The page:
“If This Be Not I” (1945), painted during the final year of World War II, features a haunting, claustrophobic composition of children who seem to be in the midst of a theater production which has been inexplicably interrupted. Masked figures—a motif that appears throughout Guston’s work—represent the innocence of children at play in this painting, but gain a more sinister significance in other works: the masks raise the dilemma of the duty to bear witness to horrors and the agony of doing so. “It’s as if I want a mask,” Guston once observed of his work. “Art is a mask.”
The exhibit then leads you through Guston’s journey toward abstraction in the later years of World War II. It begins with a trio of dark red paintings created between the years 1947 and 1950, composed of claustrophobic, geometric forms interspersed with burning forms of cadmium red.
After seeing harrowing scenes of liberated concentration camps circulating in the media, Guston said, “I entered a very painful period when I’d lost what I had and had nowhere to go … Finally in 1947 or ’48, I dismantled everything and started from scratch.” And indeed he did. In 1949, he resettled in New York City and joined the circle of abstract expressionists that came to be known as The New York School, including Jackson Pollock and Willem de Kooning, who rejected recognized forms in favor of visual representations of interior subconscious worlds.
You are then led down a hall showcasing the rest of Guston’s abstract works, the first of which are characterized by overlapping smudges of cheerful colors, such as coral pinks and tangerine, with dark and muted tones. In the paintings towards the end of the corridor, the bright colors are overwhelmed by expanses of gray where shadowy indications of a figure begin to emerge. Guston associated these works with “the golem, a humanlike being that, according to Jewish lore, was made from mud by a medieval rabbi and wielded great powers of both good and evil”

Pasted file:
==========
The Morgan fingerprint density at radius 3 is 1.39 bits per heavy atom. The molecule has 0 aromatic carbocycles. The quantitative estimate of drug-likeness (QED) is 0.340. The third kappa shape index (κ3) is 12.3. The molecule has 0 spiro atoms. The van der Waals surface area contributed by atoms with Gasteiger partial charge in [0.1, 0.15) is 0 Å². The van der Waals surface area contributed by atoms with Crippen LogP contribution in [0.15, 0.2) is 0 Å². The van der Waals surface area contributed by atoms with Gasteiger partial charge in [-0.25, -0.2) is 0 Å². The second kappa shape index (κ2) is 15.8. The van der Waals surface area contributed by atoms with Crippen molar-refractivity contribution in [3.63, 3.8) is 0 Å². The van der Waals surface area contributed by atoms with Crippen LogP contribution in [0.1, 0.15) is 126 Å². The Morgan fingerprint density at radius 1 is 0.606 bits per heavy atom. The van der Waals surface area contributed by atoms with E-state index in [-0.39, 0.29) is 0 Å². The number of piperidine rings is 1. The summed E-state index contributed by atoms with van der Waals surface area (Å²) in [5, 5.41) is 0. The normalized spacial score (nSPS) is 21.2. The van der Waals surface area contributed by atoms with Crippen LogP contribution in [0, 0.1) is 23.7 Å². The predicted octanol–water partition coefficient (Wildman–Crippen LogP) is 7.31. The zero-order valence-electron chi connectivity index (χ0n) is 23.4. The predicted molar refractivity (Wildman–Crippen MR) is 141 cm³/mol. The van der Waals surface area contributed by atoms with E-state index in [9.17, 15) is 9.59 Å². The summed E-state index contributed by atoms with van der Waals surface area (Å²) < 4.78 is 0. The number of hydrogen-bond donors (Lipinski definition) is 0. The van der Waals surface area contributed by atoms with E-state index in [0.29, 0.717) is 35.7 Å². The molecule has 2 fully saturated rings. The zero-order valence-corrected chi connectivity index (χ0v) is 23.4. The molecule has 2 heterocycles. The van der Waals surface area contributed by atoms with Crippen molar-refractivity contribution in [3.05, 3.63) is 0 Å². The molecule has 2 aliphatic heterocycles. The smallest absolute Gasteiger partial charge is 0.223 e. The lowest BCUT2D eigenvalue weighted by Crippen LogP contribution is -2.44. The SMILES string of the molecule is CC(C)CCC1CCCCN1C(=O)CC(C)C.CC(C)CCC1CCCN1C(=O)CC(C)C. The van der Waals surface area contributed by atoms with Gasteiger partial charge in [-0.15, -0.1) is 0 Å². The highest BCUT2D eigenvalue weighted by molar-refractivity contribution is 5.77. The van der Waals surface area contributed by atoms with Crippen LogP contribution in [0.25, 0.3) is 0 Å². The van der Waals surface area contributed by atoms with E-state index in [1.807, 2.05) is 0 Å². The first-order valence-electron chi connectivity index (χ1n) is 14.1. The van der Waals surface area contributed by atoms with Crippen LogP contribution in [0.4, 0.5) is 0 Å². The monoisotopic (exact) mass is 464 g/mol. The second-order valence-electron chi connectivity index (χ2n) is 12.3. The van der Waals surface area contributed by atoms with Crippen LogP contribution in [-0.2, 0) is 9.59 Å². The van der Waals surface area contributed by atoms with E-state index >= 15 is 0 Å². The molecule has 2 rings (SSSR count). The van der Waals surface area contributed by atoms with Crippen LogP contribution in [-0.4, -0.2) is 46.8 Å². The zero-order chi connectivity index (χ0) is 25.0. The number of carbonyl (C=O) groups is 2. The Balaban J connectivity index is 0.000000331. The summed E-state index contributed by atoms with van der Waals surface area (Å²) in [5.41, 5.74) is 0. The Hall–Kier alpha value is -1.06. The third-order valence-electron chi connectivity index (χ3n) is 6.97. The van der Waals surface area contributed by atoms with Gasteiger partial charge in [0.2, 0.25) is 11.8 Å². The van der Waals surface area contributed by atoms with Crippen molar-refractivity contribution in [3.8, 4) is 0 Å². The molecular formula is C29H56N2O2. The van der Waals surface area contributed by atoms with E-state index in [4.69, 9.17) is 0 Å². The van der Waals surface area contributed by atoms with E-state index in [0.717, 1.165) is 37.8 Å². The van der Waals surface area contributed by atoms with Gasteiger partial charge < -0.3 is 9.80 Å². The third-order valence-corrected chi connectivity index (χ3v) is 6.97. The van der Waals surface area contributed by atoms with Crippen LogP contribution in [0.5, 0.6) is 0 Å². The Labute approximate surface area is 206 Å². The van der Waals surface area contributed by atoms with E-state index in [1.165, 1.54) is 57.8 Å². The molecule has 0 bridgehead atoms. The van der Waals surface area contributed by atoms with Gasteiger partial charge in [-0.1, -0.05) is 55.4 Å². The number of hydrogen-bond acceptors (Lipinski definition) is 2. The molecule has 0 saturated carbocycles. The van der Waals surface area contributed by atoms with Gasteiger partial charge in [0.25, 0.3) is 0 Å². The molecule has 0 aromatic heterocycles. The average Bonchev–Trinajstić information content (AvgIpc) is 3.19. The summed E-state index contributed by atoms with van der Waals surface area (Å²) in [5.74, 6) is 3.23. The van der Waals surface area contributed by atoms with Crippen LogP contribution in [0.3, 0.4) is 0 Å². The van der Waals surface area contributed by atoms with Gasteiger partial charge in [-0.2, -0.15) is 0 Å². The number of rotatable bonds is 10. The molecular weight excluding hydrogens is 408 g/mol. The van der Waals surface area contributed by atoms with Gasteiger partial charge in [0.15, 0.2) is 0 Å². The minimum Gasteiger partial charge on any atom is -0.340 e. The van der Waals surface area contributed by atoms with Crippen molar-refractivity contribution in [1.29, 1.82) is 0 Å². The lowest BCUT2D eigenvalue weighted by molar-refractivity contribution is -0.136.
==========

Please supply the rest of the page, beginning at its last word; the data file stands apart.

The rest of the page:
It was a delight to view these large paintings in person to get a proper sense of their scale and presence, as well as to get an intimate look at Guston’s dynamic brushwork and thick impasto.
In the late ’60s, in a nation torn apart by stark polarization, Guston too felt divided—but his division was between his competing impulses of figuration and abstraction, as he began to feel that abstraction failed to bear witness to the violence and turmoil spiraling around him. In this period, Guston began to paint everyday objects—coffee mugs, windows, clocks, books—in a distinctive cartoonish style, characterized by bold lines and cacophonous colors. This method would endure for the rest of his career.